Russia was arguably the least popular world power in 2014. According to new data from the Gallup World Poll, Russian leadership has a median international approval rating of 22 percent and a 36 percent disapproval rating, the highest of any country. This is cannot be a surprise following the annexation of Crimea, covert intervention in Eastern Ukraine, and assassination of opposition leader Boris Nemtsov.
As a direct result of international disapproval, Russia’s membership in the G8 was suspended in March 2014, further isolating the country during a time of economic hardship. Negative perceptions of Russian leadership are immediately affecting the country’s ability to provide for its citizens as sanctions begin to bite.
Despite international ire, or perhaps as a result of it, domestic approval of Russian leaders is at an all-time high: 83 percent. It appears that the Russian people are unfazed by the ramifications of Russian action abroad. Not only is Russia not taking part in the G7 conversations in June, but the ruble has lost over half of its value since international sanctions took effect and the European Union has launched an investigation into Gazprom.
In the short term, President Vladimir Putin’s tale of Western aggression can placate the people and inspire a xenophobic nationalism. However, Russia cannot afford this isolation in the long run.
International organizations like the G7 offer countries the opportunity to appeal to their neighbors, and find solutions to the most challenging of international problems. Started in 1975 in the aftermath of the first oil shock, it was a forum to discuss the global economy and international financial problems. It has since been broadened to address foreign, security, and development policy issues. Held in Bavaria at Schloss Elmau this year, member states will also address the 2015 UN conferences, the post-2015 agenda, energy security, marine governance, global health, retail and supply chain standards, and women’s empowerment.
G7 membership is currently being held out as a carrot in seeking to alter Russian behavior. In the absence of the dialogue that comes with participation in this elite group, the West should look for alternate paths to link private sector leaders of both countries. One institution that could play a constructive role is a new business school supported by Russian business leaders. SKOLKOVO, the Moscow School of Management, is an example of a new institution that can foster dialogue and lay the groundwork for further economic cooperation when the political climate improves. The new Dean, Andrei Sharanov, understands the importance of strengthening institutional ties with US and European counterparts at a time like this.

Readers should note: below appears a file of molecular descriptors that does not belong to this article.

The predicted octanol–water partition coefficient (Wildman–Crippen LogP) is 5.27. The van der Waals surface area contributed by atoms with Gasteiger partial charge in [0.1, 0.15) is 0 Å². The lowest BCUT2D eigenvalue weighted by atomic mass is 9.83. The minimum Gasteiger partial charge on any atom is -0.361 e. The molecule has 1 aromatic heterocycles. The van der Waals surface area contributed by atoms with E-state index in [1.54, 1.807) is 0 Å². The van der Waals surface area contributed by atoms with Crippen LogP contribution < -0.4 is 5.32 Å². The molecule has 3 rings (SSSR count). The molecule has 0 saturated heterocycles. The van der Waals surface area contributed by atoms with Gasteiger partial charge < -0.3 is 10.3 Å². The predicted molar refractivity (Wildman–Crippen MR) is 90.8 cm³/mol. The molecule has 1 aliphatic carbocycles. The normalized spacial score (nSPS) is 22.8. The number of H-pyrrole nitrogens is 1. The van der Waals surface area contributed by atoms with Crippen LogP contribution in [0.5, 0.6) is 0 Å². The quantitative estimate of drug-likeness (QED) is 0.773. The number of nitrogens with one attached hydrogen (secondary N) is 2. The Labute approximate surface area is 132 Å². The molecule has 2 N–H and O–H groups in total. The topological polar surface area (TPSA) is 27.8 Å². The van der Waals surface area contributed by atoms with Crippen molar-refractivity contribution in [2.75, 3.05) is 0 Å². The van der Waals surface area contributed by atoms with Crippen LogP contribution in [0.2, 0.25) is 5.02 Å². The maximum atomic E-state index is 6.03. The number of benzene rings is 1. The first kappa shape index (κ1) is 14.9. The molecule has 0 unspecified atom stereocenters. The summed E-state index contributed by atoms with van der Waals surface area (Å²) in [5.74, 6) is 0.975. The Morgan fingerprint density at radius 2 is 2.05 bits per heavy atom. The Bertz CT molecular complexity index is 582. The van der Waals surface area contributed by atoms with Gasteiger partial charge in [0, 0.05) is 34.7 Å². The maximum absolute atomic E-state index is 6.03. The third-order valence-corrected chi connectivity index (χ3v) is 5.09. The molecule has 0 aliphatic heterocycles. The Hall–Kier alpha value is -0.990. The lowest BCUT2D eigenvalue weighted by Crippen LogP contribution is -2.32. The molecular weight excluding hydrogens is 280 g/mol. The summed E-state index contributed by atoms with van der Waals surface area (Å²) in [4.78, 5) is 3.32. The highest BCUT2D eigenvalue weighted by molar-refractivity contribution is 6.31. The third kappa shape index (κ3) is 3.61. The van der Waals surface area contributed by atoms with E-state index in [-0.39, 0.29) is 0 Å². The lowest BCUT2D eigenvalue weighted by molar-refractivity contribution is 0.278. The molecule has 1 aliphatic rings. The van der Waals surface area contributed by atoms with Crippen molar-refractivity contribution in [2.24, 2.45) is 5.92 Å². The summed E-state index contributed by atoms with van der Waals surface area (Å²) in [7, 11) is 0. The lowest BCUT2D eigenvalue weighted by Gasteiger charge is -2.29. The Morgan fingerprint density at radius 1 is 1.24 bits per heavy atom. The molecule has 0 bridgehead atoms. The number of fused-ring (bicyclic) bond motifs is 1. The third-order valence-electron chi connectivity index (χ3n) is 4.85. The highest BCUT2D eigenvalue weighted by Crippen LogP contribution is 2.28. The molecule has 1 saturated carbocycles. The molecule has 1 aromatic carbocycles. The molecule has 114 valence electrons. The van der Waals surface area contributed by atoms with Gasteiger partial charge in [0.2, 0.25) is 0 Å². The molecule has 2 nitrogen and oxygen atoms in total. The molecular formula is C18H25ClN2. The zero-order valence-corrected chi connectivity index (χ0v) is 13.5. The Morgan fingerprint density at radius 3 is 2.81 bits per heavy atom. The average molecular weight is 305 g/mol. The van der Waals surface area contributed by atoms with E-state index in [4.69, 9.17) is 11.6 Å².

During the Cold War, business leaders were able to play a constructive role, though not a decisive one, in pursuing a thaw. Ideally, with the influence of private sector leaders, Russia will take the necessary steps to rejoin the G7 and set a foundation for the kind of economic policies that will benefit both Russia and the West over the long term. The pivotal question is: will Russia seek to promote an alternate network of economies that seek to rebuff the influence of the United States and the EU?
Germany will continue to play a key role in outcomes of this question. This is not merely as a result of the regular contact between Chancellor Merkel and President Putin, but also as a result of the linkages between these two economies. The Chancellor’s political capital is reflected in the perception of German leadership domestically at an eight year high of 71 percent and a relatively strong international approval rating of 41 percent. However, there are limits to German influence in bridging the divide as reflected by the fact that 66 percent of Russians possess a dim view of Berlin, virtually tied as the highest disapproval rating of German leadership.
The G7 can function without Russian participation. In fact, some would argue that it will now represent a network of countries with more common democratic values. It would not be ideal to readmit Russia based on symbolism or a false hope that its international behavior will be completely altered as a result. The danger is rather that a more isolated Russia, unencumbered by international associations and interests, will become bolder in its defiance of international norms.
Let us hope that Russia earns readmission by changing its actions and intentions. Until then, we must look for alternate vehicles to keep lines of dialogue open to prevent miscalculation and to begin restore trust.
This article originally appeared in Diplomatic Courier’s special print G7 Summit 2015 Edition.